Five Things African American Women Can Do to Cope with Breast Cancer

Zekita Tucker | 10/21/2009, 9:37 p.m.

Learning that you have breast cancer can be one of the most shocking and life altering moments of your entire life. The initial diagnosis can bring on feelings of not only worry, but life€s fragility. Your time becomes precious and your sense of purpose kicks into overdrive.

Breast cancer is affecting more young African American women each year and the ages continue to get younger. It€s extremely hard and will probably be the hardest thing you will ever have to go through in your life. Questions may arise such as: How did this happen? Why me? And what am I going to do now? I had all of these same questions, after all, I was only 31-years-old and in good health when I was diagnosed. These are common feelings among women who have been diagnosed with this disease.

What is more important than the initial shock, the treatment and even surgery, is the mental state of the woman after she learns that she has breast cancer. For every woman who has recently been diagnosed and for every woman who knows another who has been diagnosed, here are five rules that we must all follow in order to ensure that our lives and the lives of our loved ones will be fulfilled while we take this journey.

1) Focus on getting better. Spend very little time thinking about the disease itself, rather, spend time thinking about your life after you get better. A nurse admitted to me that people get sicker when they spend too much time worrying about their illness.

2) Avoid morbid, pessimistic people. Even people that you love and who love you can become a drain on your spirit when they treat you like your diagnosis is an automatic death sentence. Many people recover from cancer and go on to lead happy, healthy, and fulfilling lives.

3) Change your diet. Don€t accept any of the soda, sweets, and other junk foods offered to you at your treatment center or anywhere else. A low/no dairy, low/no sugar, no alcohol, and junk free diet will help your body to fight against the tumor. Drink plenty of water, eat extra servings of fresh vegetables, and add extra fiber to your diet to cleanse your body.

4) Keep doing what you do. The initial diagnosis will be a serious blow and the chemotherapy treatments and surgery will knock you off your feet for a while, but keep your eyes on the prize. Staying focused on your family life (especially your children) helps you to maintain a positive and healthy mental state and will help your body to fight against the cancer and to recuperate from the toxicity of chemotherapy. The entire time that I have been going through treatments, I have been a single mother, a sociology student, and freelance writer and author. I never missed a beat, except when I was ill from the chemotherapy. I chose to continue living and thriving.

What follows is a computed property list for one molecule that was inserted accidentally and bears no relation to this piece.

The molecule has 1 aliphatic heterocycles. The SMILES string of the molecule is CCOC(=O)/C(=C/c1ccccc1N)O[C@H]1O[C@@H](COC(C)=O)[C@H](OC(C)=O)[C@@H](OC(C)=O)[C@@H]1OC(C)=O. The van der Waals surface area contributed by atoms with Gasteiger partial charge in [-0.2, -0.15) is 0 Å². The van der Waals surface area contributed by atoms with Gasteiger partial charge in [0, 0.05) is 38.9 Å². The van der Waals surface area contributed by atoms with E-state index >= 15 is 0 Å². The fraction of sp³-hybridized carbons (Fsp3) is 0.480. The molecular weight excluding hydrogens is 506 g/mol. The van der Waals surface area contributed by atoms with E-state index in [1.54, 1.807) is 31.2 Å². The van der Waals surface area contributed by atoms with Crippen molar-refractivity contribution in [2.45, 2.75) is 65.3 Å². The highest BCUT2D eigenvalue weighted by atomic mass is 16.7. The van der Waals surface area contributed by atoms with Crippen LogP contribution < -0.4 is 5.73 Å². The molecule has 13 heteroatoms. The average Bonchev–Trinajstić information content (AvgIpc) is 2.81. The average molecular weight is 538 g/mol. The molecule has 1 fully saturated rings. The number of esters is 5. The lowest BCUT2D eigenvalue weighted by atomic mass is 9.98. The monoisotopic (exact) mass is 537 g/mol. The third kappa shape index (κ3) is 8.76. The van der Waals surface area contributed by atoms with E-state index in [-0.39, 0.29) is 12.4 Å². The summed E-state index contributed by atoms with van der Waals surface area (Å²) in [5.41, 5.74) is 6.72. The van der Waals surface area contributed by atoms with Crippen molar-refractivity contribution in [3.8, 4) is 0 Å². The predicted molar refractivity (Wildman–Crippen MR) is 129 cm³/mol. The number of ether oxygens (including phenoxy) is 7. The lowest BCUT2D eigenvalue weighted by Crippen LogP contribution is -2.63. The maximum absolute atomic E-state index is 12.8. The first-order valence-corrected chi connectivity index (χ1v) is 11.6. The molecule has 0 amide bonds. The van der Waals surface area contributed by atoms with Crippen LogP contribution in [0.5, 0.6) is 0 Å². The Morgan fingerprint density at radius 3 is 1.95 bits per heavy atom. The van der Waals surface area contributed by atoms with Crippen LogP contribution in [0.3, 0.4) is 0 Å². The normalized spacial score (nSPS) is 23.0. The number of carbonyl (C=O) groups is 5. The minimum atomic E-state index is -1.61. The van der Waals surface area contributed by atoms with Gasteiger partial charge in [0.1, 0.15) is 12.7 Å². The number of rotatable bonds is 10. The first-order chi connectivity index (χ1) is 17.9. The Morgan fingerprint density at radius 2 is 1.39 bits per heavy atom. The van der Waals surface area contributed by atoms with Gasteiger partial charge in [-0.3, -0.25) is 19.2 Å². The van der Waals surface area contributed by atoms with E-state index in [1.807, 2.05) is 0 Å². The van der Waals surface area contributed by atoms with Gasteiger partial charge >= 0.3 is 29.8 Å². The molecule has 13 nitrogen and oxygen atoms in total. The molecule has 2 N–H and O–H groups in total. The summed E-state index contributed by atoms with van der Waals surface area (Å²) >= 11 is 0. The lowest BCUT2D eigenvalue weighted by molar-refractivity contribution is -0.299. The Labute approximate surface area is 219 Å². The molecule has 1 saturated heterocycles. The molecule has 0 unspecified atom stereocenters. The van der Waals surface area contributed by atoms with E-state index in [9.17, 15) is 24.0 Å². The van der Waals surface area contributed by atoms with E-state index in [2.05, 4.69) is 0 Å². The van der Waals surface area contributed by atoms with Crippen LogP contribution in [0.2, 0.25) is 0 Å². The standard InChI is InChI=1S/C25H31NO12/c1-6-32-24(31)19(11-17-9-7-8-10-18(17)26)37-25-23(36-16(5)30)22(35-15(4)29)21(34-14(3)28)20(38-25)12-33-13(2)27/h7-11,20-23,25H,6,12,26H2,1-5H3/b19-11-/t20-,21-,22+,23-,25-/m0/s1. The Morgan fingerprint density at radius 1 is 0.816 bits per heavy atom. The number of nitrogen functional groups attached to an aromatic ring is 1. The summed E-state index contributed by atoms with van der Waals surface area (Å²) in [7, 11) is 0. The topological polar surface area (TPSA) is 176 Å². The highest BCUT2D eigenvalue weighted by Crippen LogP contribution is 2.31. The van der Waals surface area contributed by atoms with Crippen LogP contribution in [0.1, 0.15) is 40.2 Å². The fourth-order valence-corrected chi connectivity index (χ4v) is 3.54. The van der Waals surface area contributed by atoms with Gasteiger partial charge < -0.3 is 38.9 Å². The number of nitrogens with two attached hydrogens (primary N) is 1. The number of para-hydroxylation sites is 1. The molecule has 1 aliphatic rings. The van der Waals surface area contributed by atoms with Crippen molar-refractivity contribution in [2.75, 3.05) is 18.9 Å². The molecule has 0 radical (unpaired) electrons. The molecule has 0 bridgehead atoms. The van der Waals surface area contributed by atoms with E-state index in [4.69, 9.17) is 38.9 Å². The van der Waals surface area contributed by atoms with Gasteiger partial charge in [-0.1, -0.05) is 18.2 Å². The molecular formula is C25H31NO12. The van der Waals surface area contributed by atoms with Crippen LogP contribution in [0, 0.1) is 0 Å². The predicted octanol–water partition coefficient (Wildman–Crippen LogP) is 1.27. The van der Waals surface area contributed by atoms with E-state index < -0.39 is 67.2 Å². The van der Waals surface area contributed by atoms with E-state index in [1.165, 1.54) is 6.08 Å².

5) Pray, meditate, chant, or whatever it is that you do. Your mind needs to be cleansed when going through a battle with breast cancer. Your spirit should always be nurtured so that you may receive divine guidance. Spend little time sobbing and more time focused on what you want your outcome to be. Have faith that you will heal and trust that things will work out as they should.

As a breast cancer patient and self proclaimed €survivor€ of the disease, I know exactly what a woman goes through after she gets that call from her doctor. Some women choose to join support groups. There are other women who decide that the best way to deal with the disease and the forthcoming recovery is to cope in solitude and in silence. As a breast cancer patient, enduring the most toxic of chemotherapy treatments along with naturopathic treatments, I have learned that my immediate state of mind and well being contribute greatly to the way that my body has responded to the treatments and how well I am doing physically while on the road to recovery.

Zekita Tucker is freelance writer and the author of €Your Story Book One.€ Her articles have been published by many national and international publications and she has been featured by ABC World News and the Roland S. Martin radio show. To learn more please visit www.zeniampublications.com.